Franz Stuck

Franz Stuck was 1900's artist that was inspired by Arnold Bocklin, a painter who focus more on his subject than how he painted it. Stuck's subjects, however, were not only concerned with subject, but of the color and lighting. His main subject matter is something quite shocking for his time- he portrays females as strong individuals, either against or corrupting men, while still keeping their feminine attributes- and nude. 

Among his women is Judith, the infamous widow who seduces and beheads Holofernes. He paints her nearly three times, but the finished project is my absolute favorite. Judith, who at first simply looks like a smiling, dainty young lady. Then, your eyes move to her heavy sword, and her smile is more chilling as you follow her eyes to the victim on his bed. 
The Second piece is a continuation of the first, where Judith's servant carries the head away. In past paintings we either see this servant carry the head by herself, or accompanied by Judith herself, with looks of worry. But here, Franz shows Judith in a state of bliss, appearing to be dancing without worry. 

Next is his depiction of Adam and Eve, and how Eve tricked Adam into eating the Apple. In biblical stories we see the men being the strongest, the men over powering the women. So how come Franz's Eve looks so much stronger than Adam? The background around her is paler than the colors around Adam, As Adam leans back, he seems to shrink into the dark surrounding him. Eve had her hand firmly on her hip, the other extended threateningly with the apple clutched in the snakes jaws. Eve smirks at Adam. We can see Eve's face, but Adam's has shadows cast, his eyes and lips undefined. This peice doesn't depict the foolish Eve we all know, no, this is the Eve that knew exactly what she was doing. The Eve that believed that she was created by a God high and mighty, and had the strength to bring his world crumbling down. 

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Newly Found Painting Style Now Find Your Own!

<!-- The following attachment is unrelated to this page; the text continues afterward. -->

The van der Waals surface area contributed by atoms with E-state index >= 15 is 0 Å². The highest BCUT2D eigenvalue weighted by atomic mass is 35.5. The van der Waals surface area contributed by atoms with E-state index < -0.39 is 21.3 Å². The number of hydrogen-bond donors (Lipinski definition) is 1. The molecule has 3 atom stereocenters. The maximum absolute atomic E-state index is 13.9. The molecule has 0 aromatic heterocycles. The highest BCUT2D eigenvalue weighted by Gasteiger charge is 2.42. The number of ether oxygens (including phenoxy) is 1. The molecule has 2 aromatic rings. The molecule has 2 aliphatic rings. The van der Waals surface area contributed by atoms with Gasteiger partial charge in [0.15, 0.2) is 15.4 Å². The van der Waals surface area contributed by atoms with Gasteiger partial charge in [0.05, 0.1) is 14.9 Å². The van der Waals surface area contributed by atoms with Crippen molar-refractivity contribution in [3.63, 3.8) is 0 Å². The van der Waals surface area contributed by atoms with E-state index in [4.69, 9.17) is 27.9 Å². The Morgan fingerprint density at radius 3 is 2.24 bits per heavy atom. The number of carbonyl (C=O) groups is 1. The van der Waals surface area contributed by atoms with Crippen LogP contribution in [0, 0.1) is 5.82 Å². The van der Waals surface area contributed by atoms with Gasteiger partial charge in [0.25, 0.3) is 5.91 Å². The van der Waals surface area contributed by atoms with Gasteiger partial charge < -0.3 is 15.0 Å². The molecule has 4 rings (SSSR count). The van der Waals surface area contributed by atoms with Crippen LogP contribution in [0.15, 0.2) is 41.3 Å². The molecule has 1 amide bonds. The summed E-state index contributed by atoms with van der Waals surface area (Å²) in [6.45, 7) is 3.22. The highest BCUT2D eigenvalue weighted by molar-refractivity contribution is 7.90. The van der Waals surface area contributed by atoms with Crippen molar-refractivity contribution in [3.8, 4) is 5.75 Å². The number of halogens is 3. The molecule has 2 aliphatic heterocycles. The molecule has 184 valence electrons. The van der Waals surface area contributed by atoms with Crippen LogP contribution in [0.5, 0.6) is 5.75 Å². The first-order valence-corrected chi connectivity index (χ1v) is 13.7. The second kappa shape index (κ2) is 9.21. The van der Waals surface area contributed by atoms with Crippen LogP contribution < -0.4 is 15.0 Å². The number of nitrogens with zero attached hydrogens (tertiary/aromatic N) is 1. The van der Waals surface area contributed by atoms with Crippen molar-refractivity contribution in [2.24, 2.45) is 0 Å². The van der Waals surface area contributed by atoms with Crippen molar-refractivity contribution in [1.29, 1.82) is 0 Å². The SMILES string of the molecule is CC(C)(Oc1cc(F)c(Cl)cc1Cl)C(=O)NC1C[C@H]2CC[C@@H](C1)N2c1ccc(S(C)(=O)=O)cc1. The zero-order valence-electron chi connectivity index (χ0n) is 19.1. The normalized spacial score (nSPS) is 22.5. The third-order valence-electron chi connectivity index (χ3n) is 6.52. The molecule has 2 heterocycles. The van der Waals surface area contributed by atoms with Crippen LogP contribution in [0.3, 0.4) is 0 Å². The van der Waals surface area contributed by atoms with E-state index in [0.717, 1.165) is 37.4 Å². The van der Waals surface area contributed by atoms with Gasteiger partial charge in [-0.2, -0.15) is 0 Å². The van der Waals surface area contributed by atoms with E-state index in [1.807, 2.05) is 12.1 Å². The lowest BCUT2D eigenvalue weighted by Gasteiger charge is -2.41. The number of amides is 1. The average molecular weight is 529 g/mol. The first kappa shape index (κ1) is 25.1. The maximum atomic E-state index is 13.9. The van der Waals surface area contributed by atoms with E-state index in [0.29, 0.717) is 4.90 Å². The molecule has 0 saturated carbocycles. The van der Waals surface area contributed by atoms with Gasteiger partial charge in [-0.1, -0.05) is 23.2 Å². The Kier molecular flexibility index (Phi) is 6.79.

When I started to paint, it was mostly me using watercolors, and, well, wasting them. Not that the art that I created was terrible, but it was for useless things, like sketches, or not using the correct techniques. Now that I'm older, I know the techniques to use, what I need to do to get a certain effect, or how to fix my mistakes (something incredibly hard to do when working with watercolors). But now that I'm in an actual painting class, we use acrylics. Now, usually I wouldn't care for acrylic- it dries fast, it leaves streaks, you can't layer it well, and it doesn't blend well on the paper. However, I've found an acrylic style that I love, and I hope to improve. 

© Ryann Jensen
Fruit Study by Ryann Jensen 
A painterly style that reflects you is key. For me, messy edges, frequent dry brushing, and multicolored backgrounds is a style I love. Impressionism is my favorite style. The way you don't have to care about how smooth your lines are, or if it looks realistic is so assuring to me, and so relaxing. For you, however, may be something different.

Do your research. Find a style or artist that you enjoy. Learn about them and their techniques. If they're a modern artist, look up videos and watch how they paint. Combine different artists if you so choose.

If you don't want to have a reference for painting, or if you don't want to resemble another painter, play around with your canvas. Interpret your own way to paint. Put on music and paint what you see.

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Making The Virgin Bride

In first term our class had to create a piece using only pastels. Having a sort of obsession with mixing pop culture and religion, I came up with the wacky idea of the Bride of Frankenstein as the Virgin Mary, or Queen of Heaven. It took just over a month, and I'm very happy with the results.